What No One EVER Told Me About Following My Passion

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following your passion
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Passion is short-term.

Like much of my generation in America, I don’t have to worry about where my next meal will come from. I don’t have to worry about how I’ll get to work. I don’t have to worry about a safe, dry place to sleep.

So I worry about something else, with which much less of the world has the luxury of preoccupation: purpose. Some spend their days searching for food; I spend my life hunting meaning — full, but unsatisfied.

Most Millennials’ basic needs have been met — a prerequisite for fulfilling our greatest potential. If we don’t make our lives meaningful, we will have dishonored and squandered our opportunity. Perhaps this responsibility explains our fixation with purpose.

We know what we want. The question is: how do we find it?

Hoping that international travel and novel experiences would infuse my life with meaning, I moved to Canada when I graduated college. There I learned, as I conclude in my essay "The Myth of Wanderlust," “you can’t drive to purpose.”

So I returned home and pursued my lifelong passion of writing. For the last two years, I’ve followed a self-authored, step-by-step plan to successfully discovering, integrating and making money from my passions. A marketing position, an editing role and six months of self-employment later, I realized you can’t write to purpose, either.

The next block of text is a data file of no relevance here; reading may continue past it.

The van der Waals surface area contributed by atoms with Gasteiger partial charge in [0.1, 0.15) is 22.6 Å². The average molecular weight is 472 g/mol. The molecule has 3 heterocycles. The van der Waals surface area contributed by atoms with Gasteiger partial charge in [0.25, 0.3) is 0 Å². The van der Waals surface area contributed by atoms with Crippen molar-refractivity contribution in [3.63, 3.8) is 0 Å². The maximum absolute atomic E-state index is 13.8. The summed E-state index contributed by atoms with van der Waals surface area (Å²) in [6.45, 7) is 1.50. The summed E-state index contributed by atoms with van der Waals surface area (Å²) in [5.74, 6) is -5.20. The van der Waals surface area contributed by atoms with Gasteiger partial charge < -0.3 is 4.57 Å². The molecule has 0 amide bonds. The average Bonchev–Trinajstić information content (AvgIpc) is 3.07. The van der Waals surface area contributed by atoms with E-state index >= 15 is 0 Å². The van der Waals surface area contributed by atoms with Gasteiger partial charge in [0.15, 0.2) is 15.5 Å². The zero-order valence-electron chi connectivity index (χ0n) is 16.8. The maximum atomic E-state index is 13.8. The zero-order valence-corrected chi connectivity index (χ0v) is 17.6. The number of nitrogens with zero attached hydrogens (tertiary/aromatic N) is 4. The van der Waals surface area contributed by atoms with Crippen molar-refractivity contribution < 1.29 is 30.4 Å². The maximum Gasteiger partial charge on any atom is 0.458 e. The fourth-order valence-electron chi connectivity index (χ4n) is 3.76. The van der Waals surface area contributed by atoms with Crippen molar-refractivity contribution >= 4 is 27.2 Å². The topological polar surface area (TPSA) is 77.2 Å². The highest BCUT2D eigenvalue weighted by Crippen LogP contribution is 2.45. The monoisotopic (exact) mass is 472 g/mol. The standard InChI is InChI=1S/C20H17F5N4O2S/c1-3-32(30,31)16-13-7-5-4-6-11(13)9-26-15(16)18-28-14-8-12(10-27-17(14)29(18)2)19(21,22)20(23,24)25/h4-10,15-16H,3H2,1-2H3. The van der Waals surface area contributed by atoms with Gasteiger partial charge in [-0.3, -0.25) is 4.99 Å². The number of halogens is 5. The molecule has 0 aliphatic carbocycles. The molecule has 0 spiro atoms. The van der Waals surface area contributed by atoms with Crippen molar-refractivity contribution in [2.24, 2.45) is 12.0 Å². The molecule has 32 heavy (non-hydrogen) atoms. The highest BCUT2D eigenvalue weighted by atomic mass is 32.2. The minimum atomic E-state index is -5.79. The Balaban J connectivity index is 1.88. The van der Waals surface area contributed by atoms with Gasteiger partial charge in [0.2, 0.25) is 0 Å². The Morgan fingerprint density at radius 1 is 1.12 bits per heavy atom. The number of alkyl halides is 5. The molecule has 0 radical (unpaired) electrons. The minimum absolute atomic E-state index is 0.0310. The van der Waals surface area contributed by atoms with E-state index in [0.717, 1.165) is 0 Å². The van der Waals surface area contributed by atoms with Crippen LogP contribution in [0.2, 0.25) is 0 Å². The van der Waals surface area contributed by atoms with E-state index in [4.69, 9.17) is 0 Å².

Following your passion, I’ve learned, does not equal purpose. Why?

Here’s a quick synopsis:

Passion, the way many millennials have come to define it, is self-oriented. Passion is “a strong inclination toward a self-defining activity that one loves, values, and in which one invests a substantial amount of time and energy,” explains one study published in Self and Identity.

Purpose, on the other hand, is other-oriented. One Stanford study found that individuals with meaning mindsets “seek connections, give to others, and orient themselves to a larger purpose.”

Modern passion is pleasure-oriented. One influential study on passion defines it as “an autonomous internalization that leads individuals to choose to engage in the activity that they like.” In other words, passion’s answer to “Why are you doing this?” is “Because I like it.”

But meaningfulness, summed up in the Stanford study, sometimes involves “feeling bad.”

Following your passion is short-term. Though we tend to assume it’s lifelong, passion changes more than we anticipate because we change more than we anticipate. As Terri Trespicio observes in her TEDTalk, “Passion is not a plan. Passion is a feeling, and feelings change.”

Purpose is hardy. Gritty individuals, explains one study, prioritize long-term goals. This long-term perspective, another study notes, helps give “more weight to meaning than pleasure” and solidifies self-control.

I don’t regret following my passion. In fact, I still endorse my strategy. Passions help us understand who we are and what we want. They bring vitality and joy to our days. But following your passion is a deceptively slow, uncertain way to purpose.

If I could tell myself anything three years ago when I graduated college, it would probably be this: “Follow your passion, sure. But don’t expect it to produce your purpose.”

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Caroline Beaton is a freelance journalist covering health, modern psychology and culture. Sign up for her newsletter to get her latest articles to your inbox.

 

This article was originally published at Thought Catalog. Reprinted with permission from the author.

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